On the frontiers of collaboration and conflict: how context influences the success of collaboration

Research output: Journal contributionsJournal articlesResearchpeer-review


  • Michael Schoon
  • Mollie Chapman
  • Jacqueline Loos
  • Chinwe Ifejika Speranza
  • Candice Carr Kelman
  • Jaime Aburto
  • Steve Alexander
  • Jacopo Baggio
  • Ute Brady
  • Jessica Cockburn
  • Georgina Cundill
  • Gustavo Garcia Lopez
  • Rosemary Hill
  • Catherine Robinson
  • Gladman Thondhlana
  • Micaela Trimble
  • Dane Whittaker

The increasing scale and interconnection of many environmental challenges–from climate change to land use–has resulted in the need to collaborate across borders and boundaries of all types. Traditional centralized, top-down and sectoral approaches to governance of single-issue areas or species within social-ecological systems often have limited potential to alleviate issues that go beyond their jurisdiction. As a result, collaborative governance approaches have come to the forefront. A great deal of past research has examined the conditions under which collaborative efforts are likely to achieve desired outcomes. However, few studies have analyzed how the means to achieve successful collaborative outcomes differ based on context when examined across multiple studies. In this research, we begin to chart a means for doing this. Building onto a Context-Mechanism-Outcome (CMO) Framework, we provide a coding manual to analyse how contextual variables mediate the effects of mechanism variables on outcomes of the collaborative governance of social-ecological systems. Through the examination of four cases, we provide a proof-of-concept assessment and show the utility of the CMO framework and coding manual to draw comparisons across cases for understanding how collaborative outcomes are contingent on the social-ecological context in which they occur.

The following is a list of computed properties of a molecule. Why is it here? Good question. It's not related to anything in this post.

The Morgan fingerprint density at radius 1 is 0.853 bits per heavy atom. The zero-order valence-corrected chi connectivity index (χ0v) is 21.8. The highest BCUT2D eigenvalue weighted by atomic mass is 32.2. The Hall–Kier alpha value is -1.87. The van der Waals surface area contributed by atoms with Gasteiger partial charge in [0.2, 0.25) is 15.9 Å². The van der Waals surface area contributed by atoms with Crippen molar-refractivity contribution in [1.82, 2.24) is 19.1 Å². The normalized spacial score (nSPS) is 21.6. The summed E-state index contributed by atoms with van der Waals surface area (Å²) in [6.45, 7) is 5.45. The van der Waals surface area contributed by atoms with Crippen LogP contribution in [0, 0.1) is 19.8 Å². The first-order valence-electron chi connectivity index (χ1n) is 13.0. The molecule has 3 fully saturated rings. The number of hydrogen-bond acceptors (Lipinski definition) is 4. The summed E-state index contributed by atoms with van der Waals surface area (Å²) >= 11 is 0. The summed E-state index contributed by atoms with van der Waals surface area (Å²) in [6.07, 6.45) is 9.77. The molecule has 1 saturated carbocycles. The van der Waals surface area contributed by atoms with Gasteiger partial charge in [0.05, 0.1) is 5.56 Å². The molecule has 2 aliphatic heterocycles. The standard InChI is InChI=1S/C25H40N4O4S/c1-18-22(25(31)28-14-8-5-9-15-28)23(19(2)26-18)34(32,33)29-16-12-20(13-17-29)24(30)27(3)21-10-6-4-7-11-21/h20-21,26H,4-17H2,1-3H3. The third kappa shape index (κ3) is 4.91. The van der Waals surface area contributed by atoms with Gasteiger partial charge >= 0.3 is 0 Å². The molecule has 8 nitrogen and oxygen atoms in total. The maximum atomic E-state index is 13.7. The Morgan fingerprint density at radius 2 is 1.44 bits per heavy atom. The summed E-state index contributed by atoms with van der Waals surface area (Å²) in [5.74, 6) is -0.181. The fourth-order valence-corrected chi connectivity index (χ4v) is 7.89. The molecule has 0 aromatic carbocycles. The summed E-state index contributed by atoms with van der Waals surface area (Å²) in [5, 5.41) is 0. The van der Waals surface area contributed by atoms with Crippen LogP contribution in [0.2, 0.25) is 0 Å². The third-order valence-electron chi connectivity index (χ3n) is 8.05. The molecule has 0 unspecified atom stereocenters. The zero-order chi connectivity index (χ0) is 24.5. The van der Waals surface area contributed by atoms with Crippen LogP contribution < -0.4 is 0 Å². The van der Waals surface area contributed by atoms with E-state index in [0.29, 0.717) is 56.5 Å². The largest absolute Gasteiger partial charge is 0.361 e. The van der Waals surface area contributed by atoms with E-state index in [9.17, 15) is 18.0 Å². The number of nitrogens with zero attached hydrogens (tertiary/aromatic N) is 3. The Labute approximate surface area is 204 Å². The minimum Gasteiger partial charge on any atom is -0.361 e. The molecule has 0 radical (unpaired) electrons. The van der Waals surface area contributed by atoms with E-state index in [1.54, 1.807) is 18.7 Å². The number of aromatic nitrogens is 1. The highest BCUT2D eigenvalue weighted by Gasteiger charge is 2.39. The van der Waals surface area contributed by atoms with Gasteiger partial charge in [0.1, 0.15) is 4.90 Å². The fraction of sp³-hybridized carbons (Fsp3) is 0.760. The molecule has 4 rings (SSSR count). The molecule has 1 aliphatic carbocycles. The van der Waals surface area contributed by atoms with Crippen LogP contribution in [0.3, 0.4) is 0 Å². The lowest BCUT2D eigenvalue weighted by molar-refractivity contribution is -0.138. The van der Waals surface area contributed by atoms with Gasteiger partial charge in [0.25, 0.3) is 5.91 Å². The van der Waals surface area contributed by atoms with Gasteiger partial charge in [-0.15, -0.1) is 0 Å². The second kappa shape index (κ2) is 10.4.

Original languageEnglish
JournalEcosystems and People
Issue number1
Pages (from-to)383-399
Number of pages17
Publication statusPublished - 09.2021